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10 Ways to show gratitude to major donors

Most CEOs and development directors realise the importance of major gifts to the success of our programmes.

There is a very personal relationship between the major donor and the institutions he or she supports. We should recognise the importance of the giver/gift/receiver relationship and keep in touch with the donor. We must do this continuously and very personally.

Following are 10 principles in a programme of acknowledging and thanking major donors in a personal way:

1. Use a ‘real’ stamp rather than an outer envelope with a permit mail indicia. Personalise your thanks and gratitude. Every request and every acknowledgement are personally dictated starting with what the gift means to our institution. We often use letters to connect the donor with our last contact. ‘I remember your comments when I saw you in November.’

Personalisation takes the form of telling these friends and donors personal stories of our institution and linking their lives in a central way. This can be done in letters, visits, and phone calls. Every piece of mail is personal.

2. Network your thanks – ask others to say thank you too. Most of our major donors receive at least two thank you letters – one from the development office and one from the CEO. Remember special days – anniversaries, birthdays, holidays.

3. Let your fingers do the walking. Use the telephone. Before you write a letter of thanks, call the donors. Tell them what the gift will do for the institution and for society. Phone donors seasonally – at Christmas and on special occasions. Have your CEO make calls by giving him or her three or four calls at a time. Be sure you do your briefing well.

4. Say thanks in person – make personal visits. Some visits are actually for saying thanks. Call them first. Tell them you want to stop by to say thanks. Take them something – a report, a service folder, something you usually don’t send donors. Make it a thank you call. It will surprise the donor when you don’t ask for money.

5. Give donors a gift but be sure the gift says thank you. The gift should be meaningful. Many tangible recognition gifts can be appropriate – paper weights, plaques, jewellery, paintings, desk sets. We have found donors are appreciative of meaningful rather than expensive ones. Autographed books written by faculty, art pieces, cassettes, and recognition pieces can be placed in a prominent place and are appreciated by the donor.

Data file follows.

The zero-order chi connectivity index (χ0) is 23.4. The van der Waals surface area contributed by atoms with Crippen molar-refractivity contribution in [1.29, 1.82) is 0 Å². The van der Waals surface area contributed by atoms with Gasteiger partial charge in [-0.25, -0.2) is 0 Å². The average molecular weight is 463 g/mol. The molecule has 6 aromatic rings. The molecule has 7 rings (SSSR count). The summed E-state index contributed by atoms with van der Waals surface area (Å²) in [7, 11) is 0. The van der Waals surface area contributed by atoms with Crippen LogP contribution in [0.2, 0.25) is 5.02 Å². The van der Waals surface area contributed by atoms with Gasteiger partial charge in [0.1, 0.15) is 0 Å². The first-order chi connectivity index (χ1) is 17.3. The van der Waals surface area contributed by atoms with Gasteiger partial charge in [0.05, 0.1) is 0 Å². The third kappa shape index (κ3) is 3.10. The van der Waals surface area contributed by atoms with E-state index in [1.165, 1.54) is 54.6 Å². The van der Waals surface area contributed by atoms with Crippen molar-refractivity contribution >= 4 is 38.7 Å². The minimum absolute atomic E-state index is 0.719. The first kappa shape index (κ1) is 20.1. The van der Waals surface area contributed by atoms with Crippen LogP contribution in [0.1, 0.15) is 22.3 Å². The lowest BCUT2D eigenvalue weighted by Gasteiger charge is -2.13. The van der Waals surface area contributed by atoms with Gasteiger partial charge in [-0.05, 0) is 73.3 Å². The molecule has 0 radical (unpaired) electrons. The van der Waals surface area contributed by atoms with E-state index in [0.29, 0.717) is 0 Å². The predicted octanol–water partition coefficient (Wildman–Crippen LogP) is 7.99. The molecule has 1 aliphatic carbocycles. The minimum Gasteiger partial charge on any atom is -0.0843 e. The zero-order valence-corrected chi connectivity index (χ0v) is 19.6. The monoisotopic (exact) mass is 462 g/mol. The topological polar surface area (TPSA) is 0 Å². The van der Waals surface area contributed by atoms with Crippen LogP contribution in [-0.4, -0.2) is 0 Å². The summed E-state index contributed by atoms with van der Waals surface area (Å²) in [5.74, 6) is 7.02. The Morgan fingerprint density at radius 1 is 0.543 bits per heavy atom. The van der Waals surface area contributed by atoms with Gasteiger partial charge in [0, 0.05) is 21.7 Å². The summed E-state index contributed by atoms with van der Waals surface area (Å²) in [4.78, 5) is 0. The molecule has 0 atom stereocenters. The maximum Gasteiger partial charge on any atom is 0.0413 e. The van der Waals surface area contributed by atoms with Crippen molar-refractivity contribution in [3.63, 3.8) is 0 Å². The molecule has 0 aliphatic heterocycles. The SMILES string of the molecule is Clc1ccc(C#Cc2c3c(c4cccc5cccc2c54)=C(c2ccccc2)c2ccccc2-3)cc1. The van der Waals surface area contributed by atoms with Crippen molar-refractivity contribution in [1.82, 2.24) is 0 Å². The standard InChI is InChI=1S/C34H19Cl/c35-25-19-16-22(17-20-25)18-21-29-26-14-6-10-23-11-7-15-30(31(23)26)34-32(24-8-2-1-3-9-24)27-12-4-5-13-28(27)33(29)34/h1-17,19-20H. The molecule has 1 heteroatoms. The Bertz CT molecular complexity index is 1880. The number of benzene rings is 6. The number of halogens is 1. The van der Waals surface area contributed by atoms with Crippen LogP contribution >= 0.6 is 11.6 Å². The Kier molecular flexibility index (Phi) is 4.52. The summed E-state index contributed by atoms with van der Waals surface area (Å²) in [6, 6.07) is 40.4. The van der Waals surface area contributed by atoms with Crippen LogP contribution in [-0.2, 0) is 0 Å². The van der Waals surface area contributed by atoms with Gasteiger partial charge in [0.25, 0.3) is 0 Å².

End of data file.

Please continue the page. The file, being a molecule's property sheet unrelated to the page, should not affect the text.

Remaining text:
6. Thank donors in print. You can list gifts by category of support. Tell stories of persons whose bequests you received. Interview donors who have included your institution in their plans.

7. Special events for special people. Hold special events at which donors can be thanked. Do this once or twice a year – often in connection with annual programmes. Sometimes it is for a special gift or person.

8. Say thanks by involving donors in the development programme or other tasks at your organisation. Recognise the donor’s special talents and interests. Not all major donors can become trustees. Ask for their advice. Ask them to serve on development, fundraising, or advisory boards. Let donors know you appreciate them for who they are, not just for the gifts they give.

9. Invite donors and prospects to visit your organisation. This is a part of cultivation and is a one-on-one experience.

10. Send invitations to special events. Our major donors receive invitations (four to six times a year) to special events. While most of them cannot attend, they know of our interest in them. But some do attend! On occasion we send them news releases, letting them know about the news story first.

In closing, these 10 principles for experiencing gratitude and appreciation are basic. We should keep in mind that gratitude is not a matter of plenty or big gifts, gratitude is a matter of people, partnership, heart and hopes of commitment, energy and effort.

I read about a development director who was asked. ‘How do you account for the excellent giving at your institution?’ She answered, ‘I get prospects to make the first gift and then I keep thanking them until they give again’.

From the September 1988 issue of Bulletin on Public Relations and Development for Philanthropic Organisations, Agencies and Associations. Published by Gonser Gerber Tinker Stuhr. Source: NSFRE Newsletter, October 1989.

This article first appeared in Fundraising Forum: Issue 14, October 1990.

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